Molecular Simulation in External Electric and Electromagnetic Fields

May 19, 2011 to May 21, 2011
Location : ACAM, University College Dublin, Ireland


  • Niall English (University College Dublin, Ireland)
  • Florent Calvo (CNRS - University of Grenoble, France)
  • Aleksei Aksimentiev (University of Illinois at Urbana-Champaign, USA)
  • Gillian Davis (University College Dublin, Ireland)




The thermal effects of external electromagnetic (e/m) fields on matter, e.g. macromolecular systems such as proteins or lipid bilayers, arise from the heat generated by the absorption of e/m energy. However, the precise mode of action of non-thermal field effects on matter is unknown [1]. This gap in our fundamental understanding exists at both the quantum (sub-nuclear) level, e.g. on how e/m fields affect proton exchange in hydrogen-containing systems, and at the molecular and macromolecular level, where changes in chemical reactivity and gross structure, e.g. hydrogen bonding, can be stimulated by the application of e/m fields [2]. Although the mechanisms of non-thermal e/m field effects are not well understood, it is believed that fields of specific frequency and intensity can excite certain vibrational modes of a macromolecule, which alters its conformation. The effects of these non-thermal modes on proteins, for instance, are quite surprising, including reversible changes in activity [3]. It has been speculated that understanding the effect of e/m fields on proteins could be of use in designing molecules with specific properties [4]. The issue of non-thermal effects on protein stability, and hence on function, in far IR and microwave fields has been the subject of extensive debate, particularly in relation to mobile communication signals on human health [5]. E/m and electric field effects on proteins and other molecules of biological interest have been studied using molecular simulation [6], and this has opened up many possibilities to use simulation to gauge e/m and electric field effects at the atomistic and molecular level.  

Electric fields have a significant influence on water, a compound of major biological relevance. Ice crystallisation can be triggered by an electric field [7], a process known as electrofreezing. At the nanoscale, the strong electric dipole of water molecules can be oriented to form chains or strips [8]. MD simulation methods have been developed to incorporate e/m fields, and these have been applied to the study of bulk water and other aqueous and dipolar systems [9, 10] in the microwave to far IR region, studying dipolar response and the increase in hydrogen bond kinetics due to imparted rotational motion from dipolar alignment [9].  

The impact of electric and e/m fields on electroporation [11], electrophoresis [12] and electro-osmosis [13] in nano-scale geometries, and the optimisation of nanoscale devices at the interface of biology [14] are also exciting avenues of current research to which molecular simulation can make important contributions and add insight. Static and alternating electric fields as a means of detecting DNA sequences in a de facto nanoporous capacitor have been investigated [14], and this has demonstrated the utility of simulation for realistic nanoscale device design, and the use of molecular simulation in the design of optimal nano-channel geometries and materials for electrophoresis and electro-osmosis applications is now a very real possibility [12, 13]. Storage of sets of ions in electromagnetic traps has led to several significant developments in atomic and cold-molecular physics, with applications in frequency standards [14], quantum information [15], and even clocks for deep space navigation [16]. At a more mesoscopic level, dusty plasmas offer interesting physics for the two-dimensional Coulomb problem constrained by external fields [17].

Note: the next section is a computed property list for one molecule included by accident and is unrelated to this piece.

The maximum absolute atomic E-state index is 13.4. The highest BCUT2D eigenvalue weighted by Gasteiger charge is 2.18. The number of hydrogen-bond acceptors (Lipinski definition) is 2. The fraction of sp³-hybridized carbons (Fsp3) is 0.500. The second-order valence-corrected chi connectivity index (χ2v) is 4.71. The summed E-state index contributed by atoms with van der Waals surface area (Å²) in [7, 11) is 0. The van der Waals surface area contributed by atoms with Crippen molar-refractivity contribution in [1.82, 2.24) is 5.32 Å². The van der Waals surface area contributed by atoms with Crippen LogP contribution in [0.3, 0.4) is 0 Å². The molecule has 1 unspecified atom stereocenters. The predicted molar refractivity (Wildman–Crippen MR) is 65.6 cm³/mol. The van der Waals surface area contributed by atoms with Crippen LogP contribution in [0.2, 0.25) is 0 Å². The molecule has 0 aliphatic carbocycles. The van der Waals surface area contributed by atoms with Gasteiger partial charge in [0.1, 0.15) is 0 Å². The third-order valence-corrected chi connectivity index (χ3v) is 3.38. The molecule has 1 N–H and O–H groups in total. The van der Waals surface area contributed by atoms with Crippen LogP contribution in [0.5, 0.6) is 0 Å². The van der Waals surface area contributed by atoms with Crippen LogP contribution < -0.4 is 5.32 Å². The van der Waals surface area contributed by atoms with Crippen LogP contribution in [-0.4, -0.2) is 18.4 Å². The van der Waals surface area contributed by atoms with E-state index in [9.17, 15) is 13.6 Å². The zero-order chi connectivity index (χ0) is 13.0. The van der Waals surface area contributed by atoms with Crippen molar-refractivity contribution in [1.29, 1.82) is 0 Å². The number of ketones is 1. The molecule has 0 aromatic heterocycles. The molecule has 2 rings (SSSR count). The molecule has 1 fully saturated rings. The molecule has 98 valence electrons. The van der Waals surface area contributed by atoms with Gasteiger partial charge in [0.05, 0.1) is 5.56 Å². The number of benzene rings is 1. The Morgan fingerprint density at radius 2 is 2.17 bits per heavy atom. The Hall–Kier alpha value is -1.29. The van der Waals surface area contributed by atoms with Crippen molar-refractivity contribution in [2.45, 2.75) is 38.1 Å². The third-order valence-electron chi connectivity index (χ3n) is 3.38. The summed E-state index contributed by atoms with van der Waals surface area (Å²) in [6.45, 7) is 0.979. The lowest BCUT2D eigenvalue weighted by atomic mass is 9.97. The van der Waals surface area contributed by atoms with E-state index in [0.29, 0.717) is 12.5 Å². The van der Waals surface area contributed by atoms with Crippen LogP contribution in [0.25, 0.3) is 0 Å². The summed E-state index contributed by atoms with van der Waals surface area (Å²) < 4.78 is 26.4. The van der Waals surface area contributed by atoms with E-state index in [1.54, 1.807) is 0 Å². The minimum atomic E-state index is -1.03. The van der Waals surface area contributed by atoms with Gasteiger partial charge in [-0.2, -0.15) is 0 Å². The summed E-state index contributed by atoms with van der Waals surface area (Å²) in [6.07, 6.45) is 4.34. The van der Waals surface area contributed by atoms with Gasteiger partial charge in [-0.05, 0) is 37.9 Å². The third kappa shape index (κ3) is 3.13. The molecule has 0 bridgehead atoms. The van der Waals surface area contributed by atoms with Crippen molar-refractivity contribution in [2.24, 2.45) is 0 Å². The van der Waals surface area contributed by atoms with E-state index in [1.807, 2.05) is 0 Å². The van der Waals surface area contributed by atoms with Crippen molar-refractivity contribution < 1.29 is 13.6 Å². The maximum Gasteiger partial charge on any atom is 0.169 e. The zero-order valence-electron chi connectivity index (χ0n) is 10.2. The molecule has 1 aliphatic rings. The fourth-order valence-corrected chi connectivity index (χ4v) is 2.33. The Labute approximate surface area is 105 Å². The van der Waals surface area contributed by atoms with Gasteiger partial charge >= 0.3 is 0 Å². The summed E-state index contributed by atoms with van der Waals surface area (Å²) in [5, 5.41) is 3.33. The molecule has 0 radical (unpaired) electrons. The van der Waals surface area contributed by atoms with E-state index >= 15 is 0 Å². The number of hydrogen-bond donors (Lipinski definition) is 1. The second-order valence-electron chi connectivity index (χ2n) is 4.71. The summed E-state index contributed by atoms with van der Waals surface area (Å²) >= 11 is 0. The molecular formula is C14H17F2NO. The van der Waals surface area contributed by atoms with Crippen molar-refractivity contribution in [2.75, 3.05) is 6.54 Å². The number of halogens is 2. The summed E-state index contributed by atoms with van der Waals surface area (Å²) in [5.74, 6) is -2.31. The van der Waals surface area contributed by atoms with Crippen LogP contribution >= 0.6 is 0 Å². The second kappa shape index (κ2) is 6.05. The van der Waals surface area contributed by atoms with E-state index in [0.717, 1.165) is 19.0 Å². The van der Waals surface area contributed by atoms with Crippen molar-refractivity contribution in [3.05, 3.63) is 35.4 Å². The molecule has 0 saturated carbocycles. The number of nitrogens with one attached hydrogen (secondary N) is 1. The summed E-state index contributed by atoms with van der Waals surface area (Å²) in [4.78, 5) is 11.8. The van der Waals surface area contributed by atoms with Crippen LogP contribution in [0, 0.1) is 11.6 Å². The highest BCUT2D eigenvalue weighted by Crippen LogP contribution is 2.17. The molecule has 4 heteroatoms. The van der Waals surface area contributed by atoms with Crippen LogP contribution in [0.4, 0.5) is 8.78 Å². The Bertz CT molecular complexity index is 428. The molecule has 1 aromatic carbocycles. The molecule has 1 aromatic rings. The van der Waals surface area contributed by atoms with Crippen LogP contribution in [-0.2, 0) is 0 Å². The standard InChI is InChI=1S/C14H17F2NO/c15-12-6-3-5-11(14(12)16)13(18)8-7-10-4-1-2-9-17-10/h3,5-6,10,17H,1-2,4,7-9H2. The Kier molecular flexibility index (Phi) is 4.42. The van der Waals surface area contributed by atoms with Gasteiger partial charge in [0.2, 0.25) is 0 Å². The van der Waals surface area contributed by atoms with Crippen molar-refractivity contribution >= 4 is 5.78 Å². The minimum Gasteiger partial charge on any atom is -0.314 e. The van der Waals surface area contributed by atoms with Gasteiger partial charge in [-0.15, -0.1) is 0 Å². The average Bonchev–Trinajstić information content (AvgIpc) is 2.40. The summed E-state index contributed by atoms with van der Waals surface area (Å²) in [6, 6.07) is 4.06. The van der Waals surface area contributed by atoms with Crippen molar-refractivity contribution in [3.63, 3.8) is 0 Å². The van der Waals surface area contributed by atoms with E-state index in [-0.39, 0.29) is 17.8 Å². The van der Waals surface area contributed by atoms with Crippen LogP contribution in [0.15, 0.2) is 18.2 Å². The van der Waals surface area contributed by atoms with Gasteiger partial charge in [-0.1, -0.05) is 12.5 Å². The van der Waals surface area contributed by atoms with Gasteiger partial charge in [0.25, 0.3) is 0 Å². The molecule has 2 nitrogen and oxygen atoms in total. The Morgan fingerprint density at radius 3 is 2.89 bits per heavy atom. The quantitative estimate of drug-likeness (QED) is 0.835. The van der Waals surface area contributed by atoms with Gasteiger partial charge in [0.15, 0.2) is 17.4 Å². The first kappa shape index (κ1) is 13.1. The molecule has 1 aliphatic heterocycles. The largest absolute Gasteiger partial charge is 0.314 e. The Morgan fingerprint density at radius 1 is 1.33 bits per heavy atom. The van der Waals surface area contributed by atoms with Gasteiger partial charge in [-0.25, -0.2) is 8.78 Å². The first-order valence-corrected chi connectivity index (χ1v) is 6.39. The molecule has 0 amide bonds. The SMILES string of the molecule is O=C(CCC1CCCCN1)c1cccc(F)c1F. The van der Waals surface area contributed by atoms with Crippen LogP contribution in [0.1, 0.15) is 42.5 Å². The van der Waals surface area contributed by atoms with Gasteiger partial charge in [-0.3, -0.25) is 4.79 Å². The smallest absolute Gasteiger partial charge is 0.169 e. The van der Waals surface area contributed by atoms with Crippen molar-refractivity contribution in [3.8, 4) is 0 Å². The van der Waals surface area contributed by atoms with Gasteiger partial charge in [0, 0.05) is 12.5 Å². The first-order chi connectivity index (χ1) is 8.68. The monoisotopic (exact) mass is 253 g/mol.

In the past decade or so, molecular simulation has contributed much to our insights of basic science of electric and e/m field effects on matter and systems of biological interest. As will be described further in ‘State of the Art’ (vide infra), simulation offers the opportunity to investigate molecular mechanisms in atomistic detail, which facilitate the study of dipolar and translational response, frequency and intensity effects and other highly relevant areas of research. These findings can be used to good effect in guiding protein design or nanoscale device design which exploit external field effects.


  In recent years, computer simulations have contributed greatly to the molecular-level understanding of biologically relevant molecules. An important example is MD simulation of protein function and folding. Initial MD simulation work focussed on the characterisation of folding intermediates, in conjunction with experiment, leading to the development of phenomenological models for folding. More recently, there has been a greater emphasis on the statistical study of energy landscapes of the protein, where folding pathways emerge as ensembles of protein conformations with characteristic signals to experimental probes. The most successful application of MD have been, unsurprisingly, to small, fast-folding proteins, e.g. hen egg white lysozyme, where advances have been allied with recent experimental developments to provide complimentary insights [18].